Everyday Health
Having rheumatoid arthritis can put you at greater risk for gum disease and other oral health problems. But there are dental care steps you can take to protect your teeth and gums.More

Huge Colorado racial gap in dental coverage as more lose access
The Denver Post
The number of Coloradans without dental insurance jumped by 17 percent — 300,000 people — over two years and widened a troubling ethnic gap, with more than half of Latinos reporting no coverage, according to a broad study by the Colorado Trust. Those using dental care in a given year also fell, even among those who had insurance, because of high co-pays and a lack of dental providers willing to give low-cost care, the study showed. The bad numbers take on added urgency as the state has declared oral care one of the top 10 "winnable" battles in public health, and as researchers find closer ties between oral and more general medical problems.More

Predicting material fatigue
R&D Magazine
"The alteration of the luminescent characteristics of defined semiconductor microstructures under load — as we could show for zinc oxide tetrapods — might be also interesting for many other phosphor material systems. We expect further developments in this emerging field on 'self-reporting materials,'" explains Professor Cordt Zollfranck of Technical University Munich. Composite polymer materials are used in diverse fields from dental implants to spacecrafts.More

Law firm recruits ex-dentist as negligence cases increase
Northcliffe Media Limited via DentistryIQ
A Bath, U.K., law firm has taken on a former dentist after seeing a 200 percent rise in inquiries relating to sub-standard dental treatment. Dr. Chris Evans, who worked as a dentist for 14 years before qualifying as a solicitor, has joined Withy King, which is now getting more than 50 approaches a month from dental patients who have experienced problems as a result of diagnostic failings or poor management of their condition. Compensation for dental negligence is also rising and a recent claim handled by Withy King was settled for £60,000 ($96,258). More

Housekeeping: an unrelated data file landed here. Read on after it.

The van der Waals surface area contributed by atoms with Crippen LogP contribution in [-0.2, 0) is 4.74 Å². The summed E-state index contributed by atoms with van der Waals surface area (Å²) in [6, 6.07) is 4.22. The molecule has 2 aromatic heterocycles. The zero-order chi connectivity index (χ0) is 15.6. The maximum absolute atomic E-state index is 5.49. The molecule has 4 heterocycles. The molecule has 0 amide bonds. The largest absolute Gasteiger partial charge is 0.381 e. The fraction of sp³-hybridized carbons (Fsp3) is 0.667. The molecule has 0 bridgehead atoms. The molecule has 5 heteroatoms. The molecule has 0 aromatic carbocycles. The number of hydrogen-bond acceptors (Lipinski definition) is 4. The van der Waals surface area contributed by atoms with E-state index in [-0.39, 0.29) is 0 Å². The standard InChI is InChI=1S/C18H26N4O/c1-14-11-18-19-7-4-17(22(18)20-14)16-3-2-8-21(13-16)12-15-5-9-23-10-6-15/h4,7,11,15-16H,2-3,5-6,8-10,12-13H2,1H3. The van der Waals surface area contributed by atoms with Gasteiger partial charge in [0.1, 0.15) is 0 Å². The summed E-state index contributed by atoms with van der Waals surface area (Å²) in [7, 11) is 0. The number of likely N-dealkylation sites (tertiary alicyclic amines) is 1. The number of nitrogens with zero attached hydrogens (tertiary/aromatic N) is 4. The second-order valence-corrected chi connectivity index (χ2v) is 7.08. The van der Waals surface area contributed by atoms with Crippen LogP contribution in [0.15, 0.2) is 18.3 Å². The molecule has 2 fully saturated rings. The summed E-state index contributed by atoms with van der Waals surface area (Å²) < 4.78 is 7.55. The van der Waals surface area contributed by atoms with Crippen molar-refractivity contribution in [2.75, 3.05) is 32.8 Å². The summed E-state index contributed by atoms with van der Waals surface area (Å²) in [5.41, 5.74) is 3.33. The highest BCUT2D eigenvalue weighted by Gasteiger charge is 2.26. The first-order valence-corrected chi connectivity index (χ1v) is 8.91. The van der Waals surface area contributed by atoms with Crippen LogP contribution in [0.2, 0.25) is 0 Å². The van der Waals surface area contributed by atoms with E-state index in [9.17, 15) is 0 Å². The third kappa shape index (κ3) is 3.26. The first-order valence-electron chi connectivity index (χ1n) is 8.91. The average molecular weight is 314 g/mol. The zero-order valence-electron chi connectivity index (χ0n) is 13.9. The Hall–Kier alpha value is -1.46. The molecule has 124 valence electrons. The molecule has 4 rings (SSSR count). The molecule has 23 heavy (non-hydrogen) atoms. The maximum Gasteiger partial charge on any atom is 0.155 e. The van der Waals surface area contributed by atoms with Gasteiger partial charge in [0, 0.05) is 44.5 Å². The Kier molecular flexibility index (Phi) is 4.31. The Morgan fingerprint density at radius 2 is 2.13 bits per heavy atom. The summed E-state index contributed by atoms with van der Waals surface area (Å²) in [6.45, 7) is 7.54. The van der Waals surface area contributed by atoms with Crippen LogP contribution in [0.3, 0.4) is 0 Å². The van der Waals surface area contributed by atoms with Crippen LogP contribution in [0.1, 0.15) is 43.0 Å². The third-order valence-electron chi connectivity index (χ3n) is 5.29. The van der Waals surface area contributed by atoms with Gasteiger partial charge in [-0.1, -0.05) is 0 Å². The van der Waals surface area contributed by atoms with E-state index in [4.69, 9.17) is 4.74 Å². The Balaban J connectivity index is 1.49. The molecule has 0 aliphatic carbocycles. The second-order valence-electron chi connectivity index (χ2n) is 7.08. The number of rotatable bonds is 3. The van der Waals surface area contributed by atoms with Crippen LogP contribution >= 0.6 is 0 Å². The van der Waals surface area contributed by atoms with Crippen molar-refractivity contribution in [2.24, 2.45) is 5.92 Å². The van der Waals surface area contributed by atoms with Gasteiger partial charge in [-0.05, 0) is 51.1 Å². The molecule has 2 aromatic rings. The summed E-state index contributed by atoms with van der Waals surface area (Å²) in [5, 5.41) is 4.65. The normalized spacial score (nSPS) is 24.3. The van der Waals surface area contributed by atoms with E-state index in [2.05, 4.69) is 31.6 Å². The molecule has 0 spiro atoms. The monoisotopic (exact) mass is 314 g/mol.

Keeping teeth healthy can be a challenge with age
Las Vegas Review-Journal
Annie Lindsay writes, "All I want for Christmas is my two front teeth! Really? That's it? Two? What about 32? I prefer all my teeth. Is that too much to ask? Oral diseases and conditions are common among older adults for several reasons. Some grew up without the benefit of community water fluoridation and other fluoride products. Many older Americans do not have dental insurance, or their benefits were lost when they retired. Even Medicare, which provides health insurance for people older than 65, was not designed to provide routine dental care."More

Health tips: 20 healthy habits to adopt before you turn 20
The Huffington Post
Tip No. 10: Floss regularly. Sure, you brush your teeth when you wake up and before bed, but do you take the time to floss? We know your dentist always bugs you about flossing, but it's for good reason. Taking just one or two minutes every night to floss can make a huge difference in your oral health down the road — it enhances the positive effects of brushing your teeth, and prevents gum diseases like gingivitis.More

Dental implants a superior but pricy alternative
The Prince Albert Daily Herald
Since he began practicing dentistry in Prince Albert, Saskatchewan, in 1990, Dr. Robin Slowenko has become a firm advocate of dental implants. "One of the things with dental implants is that satisfaction of our patients just seems to be much higher than for a lot of the traditional procedures that we do in dentistry," Slowenko said. "Because of that, it is something that we really take pride in and actually enjoy doing, and we also want to make sure that other people know that these treatment options are available."More